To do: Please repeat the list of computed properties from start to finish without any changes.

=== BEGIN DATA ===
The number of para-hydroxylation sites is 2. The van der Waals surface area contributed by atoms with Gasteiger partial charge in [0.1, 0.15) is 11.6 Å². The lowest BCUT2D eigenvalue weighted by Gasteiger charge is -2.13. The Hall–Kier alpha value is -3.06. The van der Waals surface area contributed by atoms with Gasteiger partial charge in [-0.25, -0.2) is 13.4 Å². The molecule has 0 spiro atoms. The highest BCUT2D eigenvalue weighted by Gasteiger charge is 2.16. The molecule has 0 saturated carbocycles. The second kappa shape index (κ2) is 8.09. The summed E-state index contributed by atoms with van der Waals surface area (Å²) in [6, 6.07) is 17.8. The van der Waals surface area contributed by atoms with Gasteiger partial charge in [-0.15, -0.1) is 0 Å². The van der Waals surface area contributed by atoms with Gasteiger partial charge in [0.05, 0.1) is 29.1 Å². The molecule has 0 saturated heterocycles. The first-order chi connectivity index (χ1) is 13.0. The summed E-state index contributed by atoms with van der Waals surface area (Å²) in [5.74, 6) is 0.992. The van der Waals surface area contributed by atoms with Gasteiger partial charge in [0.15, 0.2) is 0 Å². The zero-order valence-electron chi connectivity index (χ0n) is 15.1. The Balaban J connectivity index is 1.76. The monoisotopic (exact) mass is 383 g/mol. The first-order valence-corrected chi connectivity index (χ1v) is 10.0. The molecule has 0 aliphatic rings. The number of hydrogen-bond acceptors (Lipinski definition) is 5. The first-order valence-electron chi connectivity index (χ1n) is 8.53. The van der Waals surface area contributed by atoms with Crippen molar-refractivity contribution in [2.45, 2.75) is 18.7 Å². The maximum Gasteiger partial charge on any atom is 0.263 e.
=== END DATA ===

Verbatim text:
The number of para-hydroxylation sites is 2. The van der Waals surface area contributed by atoms with Gasteiger partial charge in [0.1, 0.15) is 11.6 Å². The lowest BCUT2D eigenvalue weighted by Gasteiger charge is -2.13. The Hall–Kier alpha value is -3.06. The van der Waals surface area contributed by atoms with Gasteiger partial charge in [-0.25, -0.2) is 13.4 Å². The molecule has 0 spiro atoms. The highest BCUT2D eigenvalue weighted by Gasteiger charge is 2.16. The molecule has 0 saturated carbocycles. The second kappa shape index (κ2) is 8.09. The summed E-state index contributed by atoms with van der Waals surface area (Å²) in [6, 6.07) is 17.8. The van der Waals surface area contributed by atoms with Gasteiger partial charge in [-0.15, -0.1) is 0 Å². The van der Waals surface area contributed by atoms with Gasteiger partial charge in [0.05, 0.1) is 29.1 Å². The molecule has 0 saturated heterocycles. The first-order chi connectivity index (χ1) is 13.0. The summed E-state index contributed by atoms with van der Waals surface area (Å²) in [5.74, 6) is 0.992. The van der Waals surface area contributed by atoms with Gasteiger partial charge in [0.15, 0.2) is 0 Å². The zero-order valence-electron chi connectivity index (χ0n) is 15.1. The Balaban J connectivity index is 1.76. The monoisotopic (exact) mass is 383 g/mol. The first-order valence-corrected chi connectivity index (χ1v) is 10.0. The molecule has 0 aliphatic rings. The number of hydrogen-bond acceptors (Lipinski definition) is 5. The first-order valence-electron chi connectivity index (χ1n) is 8.53. The van der Waals surface area contributed by atoms with Crippen molar-refractivity contribution in [2.45, 2.75) is 18.7 Å². The maximum Gasteiger partial charge on any atom is 0.263 e.